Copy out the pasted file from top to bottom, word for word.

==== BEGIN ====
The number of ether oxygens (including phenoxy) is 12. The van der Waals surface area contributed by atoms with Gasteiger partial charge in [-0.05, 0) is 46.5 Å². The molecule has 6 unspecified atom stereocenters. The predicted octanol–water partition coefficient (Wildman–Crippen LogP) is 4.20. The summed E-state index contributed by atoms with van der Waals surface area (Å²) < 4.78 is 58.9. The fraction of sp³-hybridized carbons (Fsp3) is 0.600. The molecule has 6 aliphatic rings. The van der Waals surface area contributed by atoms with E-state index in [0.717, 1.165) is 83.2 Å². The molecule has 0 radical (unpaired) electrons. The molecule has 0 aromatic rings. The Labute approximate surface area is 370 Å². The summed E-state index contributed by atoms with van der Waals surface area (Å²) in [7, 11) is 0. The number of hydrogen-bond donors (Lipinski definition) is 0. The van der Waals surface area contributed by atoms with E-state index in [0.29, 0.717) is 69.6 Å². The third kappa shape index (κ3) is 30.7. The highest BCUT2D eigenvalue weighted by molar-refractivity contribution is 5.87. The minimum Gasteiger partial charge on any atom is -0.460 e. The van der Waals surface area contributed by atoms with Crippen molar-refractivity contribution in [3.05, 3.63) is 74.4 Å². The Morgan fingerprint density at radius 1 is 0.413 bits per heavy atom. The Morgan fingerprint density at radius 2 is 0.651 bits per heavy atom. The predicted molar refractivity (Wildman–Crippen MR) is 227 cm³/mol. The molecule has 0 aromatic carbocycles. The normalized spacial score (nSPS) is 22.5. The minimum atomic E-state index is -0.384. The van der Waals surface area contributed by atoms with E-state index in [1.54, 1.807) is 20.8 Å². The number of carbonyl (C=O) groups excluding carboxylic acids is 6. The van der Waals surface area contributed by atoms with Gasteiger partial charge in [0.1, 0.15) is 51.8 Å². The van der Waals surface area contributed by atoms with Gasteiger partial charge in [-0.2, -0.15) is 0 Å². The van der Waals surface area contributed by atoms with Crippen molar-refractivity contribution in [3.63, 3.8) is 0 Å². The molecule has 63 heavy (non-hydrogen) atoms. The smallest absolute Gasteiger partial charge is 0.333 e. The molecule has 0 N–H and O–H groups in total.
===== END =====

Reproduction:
The number of ether oxygens (including phenoxy) is 12. The van der Waals surface area contributed by atoms with Gasteiger partial charge in [-0.05, 0) is 46.5 Å². The molecule has 6 unspecified atom stereocenters. The predicted octanol–water partition coefficient (Wildman–Crippen LogP) is 4.20. The summed E-state index contributed by atoms with van der Waals surface area (Å²) < 4.78 is 58.9. The fraction of sp³-hybridized carbons (Fsp3) is 0.600. The molecule has 6 aliphatic rings. The van der Waals surface area contributed by atoms with E-state index in [0.717, 1.165) is 83.2 Å². The molecule has 0 radical (unpaired) electrons. The molecule has 0 aromatic rings. The Labute approximate surface area is 370 Å². The summed E-state index contributed by atoms with van der Waals surface area (Å²) in [7, 11) is 0. The number of hydrogen-bond donors (Lipinski definition) is 0. The van der Waals surface area contributed by atoms with E-state index in [0.29, 0.717) is 69.6 Å². The third kappa shape index (κ3) is 30.7. The highest BCUT2D eigenvalue weighted by molar-refractivity contribution is 5.87. The minimum Gasteiger partial charge on any atom is -0.460 e. The van der Waals surface area contributed by atoms with Crippen molar-refractivity contribution in [3.05, 3.63) is 74.4 Å². The Morgan fingerprint density at radius 1 is 0.413 bits per heavy atom. The Morgan fingerprint density at radius 2 is 0.651 bits per heavy atom. The predicted molar refractivity (Wildman–Crippen MR) is 227 cm³/mol. The molecule has 0 aromatic carbocycles. The normalized spacial score (nSPS) is 22.5. The minimum atomic E-state index is -0.384. The van der Waals surface area contributed by atoms with E-state index in [1.54, 1.807) is 20.8 Å². The number of carbonyl (C=O) groups excluding carboxylic acids is 6. The van der Waals surface area contributed by atoms with Gasteiger partial charge in [0.1, 0.15) is 51.8 Å². The van der Waals surface area contributed by atoms with Gasteiger partial charge in [-0.2, -0.15) is 0 Å². The van der Waals surface area contributed by atoms with Crippen molar-refractivity contribution in [3.63, 3.8) is 0 Å². The molecule has 63 heavy (non-hydrogen) atoms. The smallest absolute Gasteiger partial charge is 0.333 e. The molecule has 0 N–H and O–H groups in total.